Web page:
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18-08-2015 | Original Paper | Uitgave 3/2016

Journal of Child and Family Studies 3/2016

Client Report of Delivery of Common Elements in Usual Care and the Association to Satisfaction

Journal of Child and Family Studies > Uitgave 3/2016
Emily V. Trask, Kya Fawley-King, Ann F. Garland, Gregory A. Aarons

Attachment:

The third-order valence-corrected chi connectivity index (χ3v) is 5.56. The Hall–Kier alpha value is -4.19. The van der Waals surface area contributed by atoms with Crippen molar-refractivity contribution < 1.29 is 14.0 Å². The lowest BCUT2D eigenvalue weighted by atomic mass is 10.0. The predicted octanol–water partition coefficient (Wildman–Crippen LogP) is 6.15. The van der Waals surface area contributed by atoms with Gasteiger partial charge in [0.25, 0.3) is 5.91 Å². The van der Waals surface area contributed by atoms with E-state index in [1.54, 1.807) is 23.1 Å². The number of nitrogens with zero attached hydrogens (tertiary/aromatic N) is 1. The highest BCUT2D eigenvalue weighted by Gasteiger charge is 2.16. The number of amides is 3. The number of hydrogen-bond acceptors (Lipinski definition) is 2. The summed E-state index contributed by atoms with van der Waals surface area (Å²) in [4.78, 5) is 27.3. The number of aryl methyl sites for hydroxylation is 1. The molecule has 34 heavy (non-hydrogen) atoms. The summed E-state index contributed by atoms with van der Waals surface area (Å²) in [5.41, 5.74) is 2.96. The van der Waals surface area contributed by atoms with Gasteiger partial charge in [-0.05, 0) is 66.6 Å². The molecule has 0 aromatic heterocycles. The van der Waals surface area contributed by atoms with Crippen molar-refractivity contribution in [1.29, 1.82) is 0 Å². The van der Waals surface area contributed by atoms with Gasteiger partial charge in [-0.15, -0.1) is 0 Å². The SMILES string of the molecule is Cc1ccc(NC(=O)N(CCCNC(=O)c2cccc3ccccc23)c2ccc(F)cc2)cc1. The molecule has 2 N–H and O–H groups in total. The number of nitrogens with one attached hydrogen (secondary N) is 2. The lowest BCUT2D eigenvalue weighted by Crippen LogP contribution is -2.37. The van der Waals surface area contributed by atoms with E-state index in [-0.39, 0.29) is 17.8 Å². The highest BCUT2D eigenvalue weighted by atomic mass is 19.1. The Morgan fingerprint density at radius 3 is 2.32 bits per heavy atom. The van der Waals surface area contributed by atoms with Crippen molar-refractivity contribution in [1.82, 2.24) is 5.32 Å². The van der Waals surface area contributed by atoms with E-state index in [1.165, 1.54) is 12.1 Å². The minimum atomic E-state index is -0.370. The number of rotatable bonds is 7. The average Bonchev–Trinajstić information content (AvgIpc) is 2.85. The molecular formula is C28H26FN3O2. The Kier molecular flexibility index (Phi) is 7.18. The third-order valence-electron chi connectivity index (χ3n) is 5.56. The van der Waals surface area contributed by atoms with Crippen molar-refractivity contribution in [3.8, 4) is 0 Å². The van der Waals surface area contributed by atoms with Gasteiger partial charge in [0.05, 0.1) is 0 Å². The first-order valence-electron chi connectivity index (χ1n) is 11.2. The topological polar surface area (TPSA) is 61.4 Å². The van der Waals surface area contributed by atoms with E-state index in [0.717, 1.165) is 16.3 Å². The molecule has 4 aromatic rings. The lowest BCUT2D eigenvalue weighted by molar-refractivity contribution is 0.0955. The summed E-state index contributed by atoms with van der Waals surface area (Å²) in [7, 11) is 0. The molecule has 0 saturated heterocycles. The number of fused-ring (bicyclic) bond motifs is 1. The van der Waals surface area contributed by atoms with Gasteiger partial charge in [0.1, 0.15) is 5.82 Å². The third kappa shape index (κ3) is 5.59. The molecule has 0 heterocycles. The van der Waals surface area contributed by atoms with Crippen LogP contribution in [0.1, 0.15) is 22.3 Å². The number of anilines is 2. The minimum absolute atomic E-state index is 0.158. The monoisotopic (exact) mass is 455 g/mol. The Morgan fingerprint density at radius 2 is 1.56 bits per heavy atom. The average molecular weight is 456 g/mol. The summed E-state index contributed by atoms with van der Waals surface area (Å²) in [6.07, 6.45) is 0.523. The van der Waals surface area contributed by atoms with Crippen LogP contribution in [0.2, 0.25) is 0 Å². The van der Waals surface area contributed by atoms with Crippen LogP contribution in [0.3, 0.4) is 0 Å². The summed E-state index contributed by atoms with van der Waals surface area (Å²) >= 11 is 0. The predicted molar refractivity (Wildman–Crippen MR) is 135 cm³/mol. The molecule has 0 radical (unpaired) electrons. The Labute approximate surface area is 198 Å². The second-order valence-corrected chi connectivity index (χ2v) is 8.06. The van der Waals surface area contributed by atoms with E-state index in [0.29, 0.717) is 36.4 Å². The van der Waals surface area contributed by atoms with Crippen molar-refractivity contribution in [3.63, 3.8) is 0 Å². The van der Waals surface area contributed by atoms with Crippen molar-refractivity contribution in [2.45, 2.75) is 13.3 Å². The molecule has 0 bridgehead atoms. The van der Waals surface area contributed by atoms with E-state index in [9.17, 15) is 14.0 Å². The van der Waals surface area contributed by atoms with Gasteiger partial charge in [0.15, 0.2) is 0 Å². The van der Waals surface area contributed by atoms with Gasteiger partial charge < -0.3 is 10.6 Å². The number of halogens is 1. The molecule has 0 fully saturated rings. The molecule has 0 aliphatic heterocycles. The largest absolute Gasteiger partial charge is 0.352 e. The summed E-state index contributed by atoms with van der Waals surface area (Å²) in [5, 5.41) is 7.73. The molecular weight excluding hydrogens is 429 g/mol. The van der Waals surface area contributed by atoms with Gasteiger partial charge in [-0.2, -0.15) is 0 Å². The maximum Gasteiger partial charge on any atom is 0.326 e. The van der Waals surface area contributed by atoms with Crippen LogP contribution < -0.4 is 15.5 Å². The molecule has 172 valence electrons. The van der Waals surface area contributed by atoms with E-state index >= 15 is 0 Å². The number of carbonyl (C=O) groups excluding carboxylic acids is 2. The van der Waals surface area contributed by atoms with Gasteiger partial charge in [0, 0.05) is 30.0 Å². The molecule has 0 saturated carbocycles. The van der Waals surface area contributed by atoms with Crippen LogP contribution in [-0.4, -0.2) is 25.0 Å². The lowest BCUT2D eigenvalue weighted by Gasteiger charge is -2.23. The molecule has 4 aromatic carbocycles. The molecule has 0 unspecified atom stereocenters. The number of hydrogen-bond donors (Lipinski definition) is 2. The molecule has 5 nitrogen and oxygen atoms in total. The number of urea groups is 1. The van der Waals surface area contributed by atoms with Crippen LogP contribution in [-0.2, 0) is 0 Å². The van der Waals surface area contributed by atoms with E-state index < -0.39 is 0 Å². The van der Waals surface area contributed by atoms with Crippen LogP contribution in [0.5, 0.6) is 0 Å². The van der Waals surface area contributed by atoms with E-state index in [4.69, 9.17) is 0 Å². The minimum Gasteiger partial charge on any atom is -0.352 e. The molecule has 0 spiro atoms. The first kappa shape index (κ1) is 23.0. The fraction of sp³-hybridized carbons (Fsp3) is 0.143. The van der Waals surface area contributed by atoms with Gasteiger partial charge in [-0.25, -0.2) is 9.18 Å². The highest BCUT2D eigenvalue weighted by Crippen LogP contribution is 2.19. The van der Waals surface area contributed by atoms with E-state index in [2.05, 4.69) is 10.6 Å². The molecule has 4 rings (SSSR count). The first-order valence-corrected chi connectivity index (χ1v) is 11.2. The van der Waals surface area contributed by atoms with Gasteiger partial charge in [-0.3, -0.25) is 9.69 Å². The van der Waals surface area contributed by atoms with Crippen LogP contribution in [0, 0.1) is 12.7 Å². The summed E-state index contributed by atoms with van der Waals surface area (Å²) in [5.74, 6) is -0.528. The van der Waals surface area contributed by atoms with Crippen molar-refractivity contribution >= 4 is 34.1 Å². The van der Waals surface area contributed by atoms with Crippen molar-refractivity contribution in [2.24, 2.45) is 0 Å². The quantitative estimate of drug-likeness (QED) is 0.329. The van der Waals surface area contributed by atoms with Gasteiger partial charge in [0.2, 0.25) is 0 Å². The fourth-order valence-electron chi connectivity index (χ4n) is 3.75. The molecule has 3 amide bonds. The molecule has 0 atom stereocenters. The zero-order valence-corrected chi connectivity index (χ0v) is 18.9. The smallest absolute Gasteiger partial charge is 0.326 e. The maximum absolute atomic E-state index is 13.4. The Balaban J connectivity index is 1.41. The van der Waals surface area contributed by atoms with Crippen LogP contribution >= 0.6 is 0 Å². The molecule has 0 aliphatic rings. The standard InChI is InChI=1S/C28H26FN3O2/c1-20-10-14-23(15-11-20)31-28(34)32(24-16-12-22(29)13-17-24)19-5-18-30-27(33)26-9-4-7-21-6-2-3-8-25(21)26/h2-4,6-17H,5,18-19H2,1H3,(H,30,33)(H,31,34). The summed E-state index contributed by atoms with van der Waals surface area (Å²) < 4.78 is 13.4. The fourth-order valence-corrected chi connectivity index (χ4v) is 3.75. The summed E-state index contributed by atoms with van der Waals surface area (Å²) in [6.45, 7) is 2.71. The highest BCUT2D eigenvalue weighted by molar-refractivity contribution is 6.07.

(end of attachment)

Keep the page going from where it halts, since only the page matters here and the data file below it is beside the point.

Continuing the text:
Recently, scholars have advocated for the use of a new flexible approach to evidence-based practice through the use of “common elements”, which are treatment procedures that are utilized in a variety of evidence-based mental health interventions. The objective of this study was to describe the extent to which clinicians are using common elements of evidence-based treatment (EBT) in routine mental health care for children and if they are utilizing more of the elements associated with their client’s diagnosis. A second objective was to determine whether use of these elements was associated with client satisfaction. The Youth Services Survey was administered to a diverse sample of youth and their caregivers (total sample = 1075) to measure satisfaction with services and use of both talk-based and skill-based common elements. More than 74 % of caregivers indicated that their child’s clinician utilized the talk-based common elements frequently or almost always. Additionally, at least 69 % of youth agreed with this finding. Youth and caregivers reported that the common elements related to skill building were utilized less frequently. A Generalized Estimating Equation approach was used to examine the relationship between use of common elements and client diagnosis and satisfaction. The results for diagnosis were mixed and varied by parent and youth report. Finally, the more clinicians discussed and practiced common elements of EBT with their clients, both youth and caregivers were more likely to be satisfied. Due to clients’ reporting that on average clinicians utilized skill building common elements less often, targeted clinician training may be important, since practicing skill-building therapeutic elements is key to adopting new methods of managing behavior and emotions. Further, if families are more satisfied with a common elements approach, then clinicians may be more likely to utilize it.

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